little guilty. She didn’t like being the one to point them

towards Vic Franklin. On the other hand, Mulder and Scully

would have found out about that little incident. Nor did

she like having to lie.

‘Course, she wasn’t exactly telling the whole truth, either.


Henriksen spun towards the tree. Mrs. Dodds was leaning a

ladder against it. She had also brought a shovel with her.

Apparently, she was getting over her fear of heights.

Henriksen sighed, hoping there weren’t any more problems

in her future.


Fear was left in his wake like tailpipe exhaust. Families

stopped their sing-a-longs of “There was an old lady…”

when he roared by with his portable radio blaring.

“I see the bad moon arising…I see trouble on the way.”

Trucks slowed down for him. Highway patrolmen looked the

other way when he broke the speed limit.

“I see earthquakes and lightning…I see bad times today.”

A gang of Hell’s Angels on their bikes tried to intimidate

him, but one look from his cold eyes made them take the

first exit off the highway.

“Don’t go around tonight…Well, it’s bound to take your


He continued his way south.

“There’s a bad moon on the rise…”


“I’m sad, but I’m happy…I’m rich but I’m broke…I’m a

carefree, free-riding, drifting cowpoke…”

The singer let off a wolf-like yodel as if he was a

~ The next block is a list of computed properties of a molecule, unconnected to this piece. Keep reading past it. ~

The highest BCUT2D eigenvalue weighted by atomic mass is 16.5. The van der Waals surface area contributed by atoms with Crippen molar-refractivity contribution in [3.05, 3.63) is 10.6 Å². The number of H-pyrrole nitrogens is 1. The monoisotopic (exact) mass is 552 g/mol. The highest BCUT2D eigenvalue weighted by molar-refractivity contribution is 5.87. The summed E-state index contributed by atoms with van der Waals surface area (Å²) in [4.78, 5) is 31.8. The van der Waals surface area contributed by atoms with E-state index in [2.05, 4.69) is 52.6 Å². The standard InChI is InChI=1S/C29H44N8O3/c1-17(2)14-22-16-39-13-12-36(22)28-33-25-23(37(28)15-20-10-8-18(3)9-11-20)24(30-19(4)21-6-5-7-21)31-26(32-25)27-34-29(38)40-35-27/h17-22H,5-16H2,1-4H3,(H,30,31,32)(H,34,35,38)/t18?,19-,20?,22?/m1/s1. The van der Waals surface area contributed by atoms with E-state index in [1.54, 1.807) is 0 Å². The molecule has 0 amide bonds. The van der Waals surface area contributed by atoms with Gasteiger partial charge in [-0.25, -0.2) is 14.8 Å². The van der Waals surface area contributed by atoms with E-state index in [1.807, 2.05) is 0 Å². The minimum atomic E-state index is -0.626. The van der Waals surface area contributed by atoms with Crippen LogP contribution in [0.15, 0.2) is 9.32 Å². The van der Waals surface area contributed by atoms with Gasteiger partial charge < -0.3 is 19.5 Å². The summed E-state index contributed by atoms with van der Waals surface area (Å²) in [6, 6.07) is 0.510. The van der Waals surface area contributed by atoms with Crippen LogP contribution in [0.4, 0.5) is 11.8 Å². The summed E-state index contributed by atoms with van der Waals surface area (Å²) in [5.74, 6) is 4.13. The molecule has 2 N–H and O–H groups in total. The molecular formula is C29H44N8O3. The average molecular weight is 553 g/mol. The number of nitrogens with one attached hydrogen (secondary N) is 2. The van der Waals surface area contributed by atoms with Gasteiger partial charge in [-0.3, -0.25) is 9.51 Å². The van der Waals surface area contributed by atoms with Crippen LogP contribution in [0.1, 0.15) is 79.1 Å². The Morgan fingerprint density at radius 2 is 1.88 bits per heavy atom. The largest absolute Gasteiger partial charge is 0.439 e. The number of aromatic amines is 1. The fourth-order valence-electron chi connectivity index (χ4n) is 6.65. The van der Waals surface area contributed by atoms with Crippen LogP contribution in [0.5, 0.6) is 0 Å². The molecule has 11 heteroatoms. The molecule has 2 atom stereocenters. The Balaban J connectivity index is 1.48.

thousand miles into the desert instead of in a recording

studio. This yodel greeted Mulder and Scully through stereo

speakers as they entered Chili Heaven. Underneath their

feet was a symmetrical design of blue and yellow squares.

Open windows and electric fans served as air-conditioning

which didn’t exactly fight the heat well, but none of the

customers seemed to mind. They just kept shoveling in the

chili — chili in bowls, chili sandwiches, chili on toast,

chili tortillas, chili pizzas. On the walls were photos of

singers (Hank Williams, Lefty Frizzell, Sister Rose Maddox,

Merle Haggard, Don Walser), cowboys (Roy Rogers, John

Wayne, Lash LaRue) and great empty spaces (Monument Valley,

the Grand Canyon). Also on display in glass cases were

peppers the size of kittens and bottles full of red, thick


A scent flew up Mulder’s nostrils. He smelled tomatoes and

onions, garlic and beef, chicken and beans with habanero

peppers bringing up the rear like the tanks of an army